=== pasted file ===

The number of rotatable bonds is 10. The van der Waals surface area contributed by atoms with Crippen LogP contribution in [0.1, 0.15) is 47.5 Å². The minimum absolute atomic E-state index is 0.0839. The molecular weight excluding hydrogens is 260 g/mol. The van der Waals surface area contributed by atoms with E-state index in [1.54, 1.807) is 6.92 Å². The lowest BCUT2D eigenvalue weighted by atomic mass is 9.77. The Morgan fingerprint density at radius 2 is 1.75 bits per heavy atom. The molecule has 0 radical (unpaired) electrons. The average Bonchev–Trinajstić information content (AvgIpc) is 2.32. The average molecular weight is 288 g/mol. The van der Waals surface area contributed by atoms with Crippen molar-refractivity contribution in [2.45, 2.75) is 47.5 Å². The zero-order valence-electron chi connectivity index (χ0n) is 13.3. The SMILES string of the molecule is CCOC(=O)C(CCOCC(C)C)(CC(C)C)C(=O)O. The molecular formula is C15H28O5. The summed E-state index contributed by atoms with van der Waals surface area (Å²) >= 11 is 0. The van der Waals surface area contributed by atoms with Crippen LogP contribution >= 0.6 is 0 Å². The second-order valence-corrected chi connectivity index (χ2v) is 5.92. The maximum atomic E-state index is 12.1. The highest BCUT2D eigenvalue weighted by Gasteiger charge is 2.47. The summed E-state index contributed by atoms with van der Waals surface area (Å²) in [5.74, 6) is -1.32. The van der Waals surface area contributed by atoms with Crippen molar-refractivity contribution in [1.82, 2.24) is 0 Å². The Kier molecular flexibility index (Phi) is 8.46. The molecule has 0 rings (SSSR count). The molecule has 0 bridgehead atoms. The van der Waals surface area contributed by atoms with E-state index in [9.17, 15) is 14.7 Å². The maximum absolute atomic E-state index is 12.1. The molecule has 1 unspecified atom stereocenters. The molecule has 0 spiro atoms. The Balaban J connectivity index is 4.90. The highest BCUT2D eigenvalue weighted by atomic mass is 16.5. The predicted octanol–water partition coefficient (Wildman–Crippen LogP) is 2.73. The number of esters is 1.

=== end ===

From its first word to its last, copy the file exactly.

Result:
The number of rotatable bonds is 10. The van der Waals surface area contributed by atoms with Crippen LogP contribution in [0.1, 0.15) is 47.5 Å². The minimum absolute atomic E-state index is 0.0839. The molecular weight excluding hydrogens is 260 g/mol. The van der Waals surface area contributed by atoms with E-state index in [1.54, 1.807) is 6.92 Å². The lowest BCUT2D eigenvalue weighted by atomic mass is 9.77. The Morgan fingerprint density at radius 2 is 1.75 bits per heavy atom. The molecule has 0 radical (unpaired) electrons. The average Bonchev–Trinajstić information content (AvgIpc) is 2.32. The average molecular weight is 288 g/mol. The van der Waals surface area contributed by atoms with Crippen molar-refractivity contribution in [2.45, 2.75) is 47.5 Å². The zero-order valence-electron chi connectivity index (χ0n) is 13.3. The SMILES string of the molecule is CCOC(=O)C(CCOCC(C)C)(CC(C)C)C(=O)O. The molecular formula is C15H28O5. The summed E-state index contributed by atoms with van der Waals surface area (Å²) >= 11 is 0. The van der Waals surface area contributed by atoms with Crippen LogP contribution >= 0.6 is 0 Å². The second-order valence-corrected chi connectivity index (χ2v) is 5.92. The maximum atomic E-state index is 12.1. The highest BCUT2D eigenvalue weighted by Gasteiger charge is 2.47. The summed E-state index contributed by atoms with van der Waals surface area (Å²) in [5.74, 6) is -1.32. The van der Waals surface area contributed by atoms with Crippen molar-refractivity contribution in [1.82, 2.24) is 0 Å². The Kier molecular flexibility index (Phi) is 8.46. The molecule has 0 rings (SSSR count). The molecule has 0 bridgehead atoms. The van der Waals surface area contributed by atoms with E-state index in [9.17, 15) is 14.7 Å². The maximum absolute atomic E-state index is 12.1. The molecule has 1 unspecified atom stereocenters. The molecule has 0 spiro atoms. The Balaban J connectivity index is 4.90. The highest BCUT2D eigenvalue weighted by atomic mass is 16.5. The predicted octanol–water partition coefficient (Wildman–Crippen LogP) is 2.73. The number of esters is 1.